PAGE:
2. Claims v. Defendant Burnsworth

Plaintiff makes three allegations involving Defendant Burnsworth which may be liberally construed as deliberate indifference claims:

1. Around Jan. 3, 2008, Plaintiff told Burnsworth and other med. staff of his chronic conditions (and of which they knew of) he needed med. for due to his right knee and lower back condition. (Amended Complaint at Section IV.C, ¶ 8);

2. Plaintiff is allergic to wool of which he informed Burnsworth,... to no avail (Id. at ¶ 12); and

3. All evening I pleaded to see med. [after allegedly being "electrified" with a stun belt] I believe it was Nurse Burnsworth whom stated med. was given orders not to assist me. (Id. at ¶ 21).

Defendant Burnsworth argues, inter alia, that Plaintiff "has failed to plead facts which show an entitlement to relief and, thus, has failed to satisfy the 'plausibility' prong of Fowler's two step analysis." (Document # 85, Defendant Burnsworth's Brief, at p. 6). The Court agrees. "[A] complaint must do more than allege the plaintiff's entitlement to relief. A complaint has to show such an entitlement with its facts. As the Supreme Court instructed in Iqbal, where the well-pleaded facts do not permit the court to infer more than the mere possibility of misconduct, the complaint has alleged - but it has not shown - that the pleader is entitled to relief." Fowler v. UPMC Shadyside, 578 F.3d. 203, 211 (3d Cir. 2009). Here, the facts as pled fail to show that Defendant Burnsworth refused to provide medical care because (1) Plaintiff is unsure that it was Defendant Burnsworth who told him that the medical staff was not to assist him after the stun belt incident; and (2) it is unclear when Defendant Burnsworth, if it was he, allegedly told this to Plaintiff (at the time Plaintiff was seeking medical help or sometime thereafter) such that it cannot be ascertained whether this Defendant failed to meet any of Plaintiff's medical needs. Vague implications and innuendoes are not sufficient to establish an entitlement to relief. Thus, Plaintiff's Eighth Amendment claims against Defendant Burnsworth should be dismissed for failure to state a claim upon which relief may be granted. In addition, since these are the only claims asserted against Defendant Burnsworth, he should be dismissed from this case.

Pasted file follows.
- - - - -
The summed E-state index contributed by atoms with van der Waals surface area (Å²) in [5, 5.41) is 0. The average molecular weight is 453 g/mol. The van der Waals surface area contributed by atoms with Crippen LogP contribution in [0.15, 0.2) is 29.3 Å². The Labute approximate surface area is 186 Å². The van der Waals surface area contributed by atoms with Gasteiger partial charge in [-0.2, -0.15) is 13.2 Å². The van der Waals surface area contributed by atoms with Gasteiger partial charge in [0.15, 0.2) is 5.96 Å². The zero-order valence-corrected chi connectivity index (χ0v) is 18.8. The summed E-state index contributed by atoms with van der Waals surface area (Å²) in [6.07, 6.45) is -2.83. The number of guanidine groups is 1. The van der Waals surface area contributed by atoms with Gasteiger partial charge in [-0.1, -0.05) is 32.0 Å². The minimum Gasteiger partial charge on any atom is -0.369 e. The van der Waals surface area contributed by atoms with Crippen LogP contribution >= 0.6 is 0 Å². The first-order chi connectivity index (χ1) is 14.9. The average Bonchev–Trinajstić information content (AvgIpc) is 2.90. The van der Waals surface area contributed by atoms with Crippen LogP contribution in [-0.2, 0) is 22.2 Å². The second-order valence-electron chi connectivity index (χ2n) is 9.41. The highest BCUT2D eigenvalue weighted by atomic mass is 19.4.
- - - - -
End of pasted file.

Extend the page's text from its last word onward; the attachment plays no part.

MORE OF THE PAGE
3. Claims v. Commonwealth Defendants

a. Eleventh Amendment Immunity